immense satellite dishes, SETI listens for sounds from the sky.
- "Only in the last few years has
the equipment been sophisticated enough or sensitive enough to even think
about finding anything," said spokeswoman Michelle Murray, noting
her organization's ears extend 150 light-years into space.
- That SETI hasn't found anything doesn't
help Alford. "I can't even sleep at night," she said, noting
she sees no point in alerting authorities to the extraterrestrial activity
around her residence.
- "What can they do? They can't fly."
- Philip Klass, the author of six books
and a leading UFO skeptic, took exception to that, saying, "She should
report it to the FBI or the local police department."
- "If I tried to abduct her,"
Klass said, "I'm sure she'd report it to the local police department."
- "Looks like he's winking"
- The spacecraft plaguing Alford in recent
weeks have yet to make threatening advances. Still, she sees them in the
sky, and they scare her.
- Alford's mother, Wanda, recalled her
daughter's reaction to what she saw as a child.
- "She was screaming her head off,"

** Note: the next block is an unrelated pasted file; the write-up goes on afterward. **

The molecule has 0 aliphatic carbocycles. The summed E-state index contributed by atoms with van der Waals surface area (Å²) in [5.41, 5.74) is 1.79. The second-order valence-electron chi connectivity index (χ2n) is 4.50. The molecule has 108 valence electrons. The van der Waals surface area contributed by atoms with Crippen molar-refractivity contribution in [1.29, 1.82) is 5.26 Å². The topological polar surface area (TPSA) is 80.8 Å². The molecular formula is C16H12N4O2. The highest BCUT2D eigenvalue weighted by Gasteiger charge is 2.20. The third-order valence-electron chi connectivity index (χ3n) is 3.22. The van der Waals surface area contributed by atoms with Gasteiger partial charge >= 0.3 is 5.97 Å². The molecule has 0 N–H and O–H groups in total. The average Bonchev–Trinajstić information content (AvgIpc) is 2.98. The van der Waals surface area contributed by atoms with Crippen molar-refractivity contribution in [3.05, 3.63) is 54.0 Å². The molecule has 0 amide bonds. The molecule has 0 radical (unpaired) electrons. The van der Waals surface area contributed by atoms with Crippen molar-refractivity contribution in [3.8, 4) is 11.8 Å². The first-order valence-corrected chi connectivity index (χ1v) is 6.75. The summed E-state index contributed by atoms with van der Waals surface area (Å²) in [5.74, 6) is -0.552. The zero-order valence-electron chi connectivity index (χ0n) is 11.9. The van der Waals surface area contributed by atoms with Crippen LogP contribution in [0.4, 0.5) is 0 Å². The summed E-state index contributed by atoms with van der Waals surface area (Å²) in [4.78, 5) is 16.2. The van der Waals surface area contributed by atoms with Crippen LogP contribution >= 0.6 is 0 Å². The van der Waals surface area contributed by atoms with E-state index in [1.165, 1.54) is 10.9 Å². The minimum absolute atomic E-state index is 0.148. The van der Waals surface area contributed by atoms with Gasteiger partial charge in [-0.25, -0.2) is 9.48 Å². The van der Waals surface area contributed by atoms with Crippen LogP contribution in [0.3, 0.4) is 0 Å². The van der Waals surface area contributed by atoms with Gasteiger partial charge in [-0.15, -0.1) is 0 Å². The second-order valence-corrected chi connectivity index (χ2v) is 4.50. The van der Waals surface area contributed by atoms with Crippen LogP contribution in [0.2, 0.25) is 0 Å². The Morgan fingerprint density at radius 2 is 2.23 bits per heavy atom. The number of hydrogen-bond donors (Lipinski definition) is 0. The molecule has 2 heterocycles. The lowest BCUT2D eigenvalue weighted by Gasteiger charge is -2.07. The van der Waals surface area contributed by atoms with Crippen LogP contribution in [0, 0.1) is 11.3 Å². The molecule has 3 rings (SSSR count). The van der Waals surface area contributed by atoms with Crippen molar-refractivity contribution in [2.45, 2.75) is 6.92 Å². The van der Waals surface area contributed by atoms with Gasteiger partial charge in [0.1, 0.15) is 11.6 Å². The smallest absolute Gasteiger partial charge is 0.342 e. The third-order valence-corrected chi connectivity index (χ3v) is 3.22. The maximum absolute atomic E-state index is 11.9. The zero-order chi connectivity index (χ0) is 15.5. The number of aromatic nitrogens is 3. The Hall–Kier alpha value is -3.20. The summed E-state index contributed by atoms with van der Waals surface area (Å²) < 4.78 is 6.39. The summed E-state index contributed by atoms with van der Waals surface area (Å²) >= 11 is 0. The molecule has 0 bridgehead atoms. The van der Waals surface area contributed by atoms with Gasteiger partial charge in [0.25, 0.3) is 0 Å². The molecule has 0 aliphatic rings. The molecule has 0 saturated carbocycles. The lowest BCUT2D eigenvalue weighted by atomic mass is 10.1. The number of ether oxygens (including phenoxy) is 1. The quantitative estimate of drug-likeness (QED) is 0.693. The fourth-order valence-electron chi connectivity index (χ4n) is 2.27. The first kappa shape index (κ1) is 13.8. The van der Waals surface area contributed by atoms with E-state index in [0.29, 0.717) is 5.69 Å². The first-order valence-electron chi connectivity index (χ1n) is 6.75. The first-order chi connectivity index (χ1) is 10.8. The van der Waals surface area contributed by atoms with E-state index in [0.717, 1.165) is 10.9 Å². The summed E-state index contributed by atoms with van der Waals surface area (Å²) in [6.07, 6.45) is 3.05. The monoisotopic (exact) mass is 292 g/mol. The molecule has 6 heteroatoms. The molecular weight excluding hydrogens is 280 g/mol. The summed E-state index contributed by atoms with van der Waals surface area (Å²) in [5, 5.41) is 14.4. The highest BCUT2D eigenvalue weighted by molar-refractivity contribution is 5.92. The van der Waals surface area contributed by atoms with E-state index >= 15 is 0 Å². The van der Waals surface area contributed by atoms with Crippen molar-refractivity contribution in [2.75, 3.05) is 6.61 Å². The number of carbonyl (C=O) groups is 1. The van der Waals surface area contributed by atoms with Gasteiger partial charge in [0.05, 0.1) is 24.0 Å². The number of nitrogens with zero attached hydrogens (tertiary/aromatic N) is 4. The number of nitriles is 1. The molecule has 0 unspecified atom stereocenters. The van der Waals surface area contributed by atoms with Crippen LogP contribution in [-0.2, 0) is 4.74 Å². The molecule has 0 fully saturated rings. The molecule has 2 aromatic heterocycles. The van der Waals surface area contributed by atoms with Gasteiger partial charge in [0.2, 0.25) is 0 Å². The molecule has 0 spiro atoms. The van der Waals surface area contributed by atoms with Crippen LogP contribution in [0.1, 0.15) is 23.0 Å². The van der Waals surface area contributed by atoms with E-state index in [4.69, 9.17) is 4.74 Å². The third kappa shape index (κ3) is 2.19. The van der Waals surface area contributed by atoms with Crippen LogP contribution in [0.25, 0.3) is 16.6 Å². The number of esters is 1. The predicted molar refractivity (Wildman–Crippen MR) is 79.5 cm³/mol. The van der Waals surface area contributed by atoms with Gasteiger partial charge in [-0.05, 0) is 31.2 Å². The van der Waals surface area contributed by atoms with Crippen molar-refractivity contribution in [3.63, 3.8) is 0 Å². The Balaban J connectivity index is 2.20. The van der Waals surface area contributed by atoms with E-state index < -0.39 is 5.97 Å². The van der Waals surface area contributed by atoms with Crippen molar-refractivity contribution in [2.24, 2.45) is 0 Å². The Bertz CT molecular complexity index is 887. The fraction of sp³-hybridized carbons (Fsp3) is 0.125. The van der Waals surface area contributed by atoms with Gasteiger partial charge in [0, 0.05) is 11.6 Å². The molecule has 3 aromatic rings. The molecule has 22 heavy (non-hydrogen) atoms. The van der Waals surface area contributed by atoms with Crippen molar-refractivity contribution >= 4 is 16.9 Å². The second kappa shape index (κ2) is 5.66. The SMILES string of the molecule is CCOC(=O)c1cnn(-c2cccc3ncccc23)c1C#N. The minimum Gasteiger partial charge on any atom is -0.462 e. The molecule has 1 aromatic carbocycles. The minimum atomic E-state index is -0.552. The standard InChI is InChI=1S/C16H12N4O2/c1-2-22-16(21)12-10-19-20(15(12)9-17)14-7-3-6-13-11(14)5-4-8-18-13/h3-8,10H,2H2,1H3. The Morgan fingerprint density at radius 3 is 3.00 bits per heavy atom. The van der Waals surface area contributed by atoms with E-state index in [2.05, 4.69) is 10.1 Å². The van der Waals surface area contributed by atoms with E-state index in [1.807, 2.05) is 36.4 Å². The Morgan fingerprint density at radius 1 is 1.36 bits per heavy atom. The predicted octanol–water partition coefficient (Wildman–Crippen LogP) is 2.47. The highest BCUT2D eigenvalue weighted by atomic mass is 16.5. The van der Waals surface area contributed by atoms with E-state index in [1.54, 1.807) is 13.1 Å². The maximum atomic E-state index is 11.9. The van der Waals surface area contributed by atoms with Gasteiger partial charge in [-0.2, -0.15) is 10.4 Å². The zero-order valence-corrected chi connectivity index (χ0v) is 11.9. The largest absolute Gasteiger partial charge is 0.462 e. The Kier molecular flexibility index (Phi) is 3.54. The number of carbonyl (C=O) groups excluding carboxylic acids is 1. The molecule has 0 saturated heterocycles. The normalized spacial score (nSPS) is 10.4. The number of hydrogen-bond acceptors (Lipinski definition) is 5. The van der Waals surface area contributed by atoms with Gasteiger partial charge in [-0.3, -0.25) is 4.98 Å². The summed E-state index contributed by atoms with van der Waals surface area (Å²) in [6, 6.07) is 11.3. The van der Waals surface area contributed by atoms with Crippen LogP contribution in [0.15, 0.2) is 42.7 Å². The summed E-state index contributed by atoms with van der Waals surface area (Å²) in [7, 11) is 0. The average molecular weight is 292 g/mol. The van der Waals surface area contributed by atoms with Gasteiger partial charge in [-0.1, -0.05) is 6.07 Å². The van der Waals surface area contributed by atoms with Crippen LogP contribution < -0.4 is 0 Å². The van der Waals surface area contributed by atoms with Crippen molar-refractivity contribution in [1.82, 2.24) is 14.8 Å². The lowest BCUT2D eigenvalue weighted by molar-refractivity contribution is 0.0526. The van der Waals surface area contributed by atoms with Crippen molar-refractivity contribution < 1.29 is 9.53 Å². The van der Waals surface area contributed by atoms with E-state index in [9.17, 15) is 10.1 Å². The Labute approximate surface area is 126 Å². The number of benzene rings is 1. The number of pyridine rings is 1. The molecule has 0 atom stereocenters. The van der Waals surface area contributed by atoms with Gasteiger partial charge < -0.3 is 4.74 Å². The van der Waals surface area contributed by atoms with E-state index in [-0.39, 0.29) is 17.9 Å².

Wanda Alford said. "I asked her what it looked like - she said it
had big eyes."
- The lights floating above Alford's Grants
Lake Circle home returned again in the evenings after she found the alien
in the picture. Her brother, Donnie, also has seen them.
- "It was weird," he said. "It
was in the shape of like a triangle, and it was a green light."
- "It went straight across,"
he said. "It was much faster than a plane."
- Charlotte-Douglas Air Traffic Controller
Jim Koon reported no record of anything unusual flitting about Chester
around the time of Alford's first sighting following the appearance of
the spaceman in the photograph. He conceded, however, that peculiar craft
can elude detection.
- "Air traffic radars filter out things
they're not designed to track," he explained, noting non-moving objects
such as buildings and other "clutter" slip past the radar's sweep
without being seen.
- "There's conceivably something out
there that we didn't track," he said.
- If "something" is out there,
it has been shadowing Alford for nearly her entire life. Her photograph
has made a believer of her friend, Heidi Butler.
- "I never believed in aliens,"
Butler said, until Alford showed her the picture. "I looked at Carla,
and my jaw just dropped," she said. "He looks like he's winking."
- Eerily, it was the prelude of finding
the alien gaping from the murky Polaroid that ushered in Alford's close
encounters a little more than a week ago.
- "(Sunday) night, I walked out of
the bedroom. For some reason, I was looking at pictures - for some reason,
I kept looking at it," she said, telling of how seeing the alien's
face and eyes jolted her back to her near-abduction 21 years ago.
- "It's plain as day," she said.
- Now Alford spends sleepless nights and
tearful days trying not to think about why the extraterrestrials have returned
- or what they want.
- "I want to move out of this house,"
she said. "I'm scared."